- GBP was best performing major on Thurs
- Barnier says atmosphere has improved: The Express
- Brexit deal within toucing distance: The Times
- Negotiations continue to make progress
Above: File image of Michel Barnier. Photographer: Dati Bendo, © European Union, 2020, Source: EC - Audiovisual Service.
- GBP/EUR spot rate at time of publication: 1.0948
- Bank transfer rates (indicative guide): 1.0650-1.0730
- Specialist transfer rates (indicative guide): 1.0796-1.0834
- More information on specialist rates here.
The British Pound was the best performing major currency on Thursday following a newswire report that the EU was "open to a 'thin' Brexit deal" and that on the EU side there was "cautious optimism a deal can still be found".
The Pound's outperformance suggested there was something specific to the UK underlining the move and most market commentators attributed this to the Treasury announcing a new job support scheme.
Granted, the scheme and other fiscal support measures are helpful, but for many Chancellor Rishi Sunak underwhelmed and the numbers involved are by no means consistent with a stimulus as they represent a reduction in previous fiscal support measures.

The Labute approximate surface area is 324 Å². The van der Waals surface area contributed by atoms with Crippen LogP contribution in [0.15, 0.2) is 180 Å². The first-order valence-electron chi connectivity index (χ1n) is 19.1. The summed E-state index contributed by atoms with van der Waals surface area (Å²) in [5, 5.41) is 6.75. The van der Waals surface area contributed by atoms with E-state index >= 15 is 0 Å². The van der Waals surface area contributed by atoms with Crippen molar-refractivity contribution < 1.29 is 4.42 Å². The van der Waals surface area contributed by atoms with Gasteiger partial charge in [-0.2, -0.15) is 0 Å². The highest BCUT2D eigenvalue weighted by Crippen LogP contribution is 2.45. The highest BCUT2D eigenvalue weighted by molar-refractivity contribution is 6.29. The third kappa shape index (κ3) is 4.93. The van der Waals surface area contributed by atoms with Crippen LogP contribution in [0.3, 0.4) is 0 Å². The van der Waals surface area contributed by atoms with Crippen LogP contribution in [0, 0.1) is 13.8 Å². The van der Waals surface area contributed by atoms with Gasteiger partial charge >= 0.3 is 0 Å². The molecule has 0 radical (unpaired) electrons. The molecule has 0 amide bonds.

"We doubt that the new Job Support Scheme, announced by the Chancellor yesterday, will hold back the tide of redundancies over the coming months. The scheme effectively is a tax on employers seeking to reduce workers' hours. It will help to concentrate employment, not maintain aggregate headcounts," is the verdict of Samuel Tombs, Senior UK Economist at Pantheon Macroeconomics.
Flying under the radar was a MNI newswire reports that the EU was "open to a 'thin' Brexit deal" despite their concerns with the UK persisting with passing the Internal Markets Bill.
The Pound-to-Euro exchange rate was 0.4% higher at one point on Thursday, with no signs of broader Euro weakness to explain the move, suggesting a potential Brexit-related move was afoot.
A hedge fund currency trader Pound Sterling Live follows cited reports released by Joe Barnes, Brussels Correspondent for The Express as being the source of the MNI flash.
Indeed, Barnes had broken an exclusive on Twitter detailing ongoing progress in Brexit trade negotiations, although there are also rising concerns over the lack of time remaining for the two sides to finalise a legal text.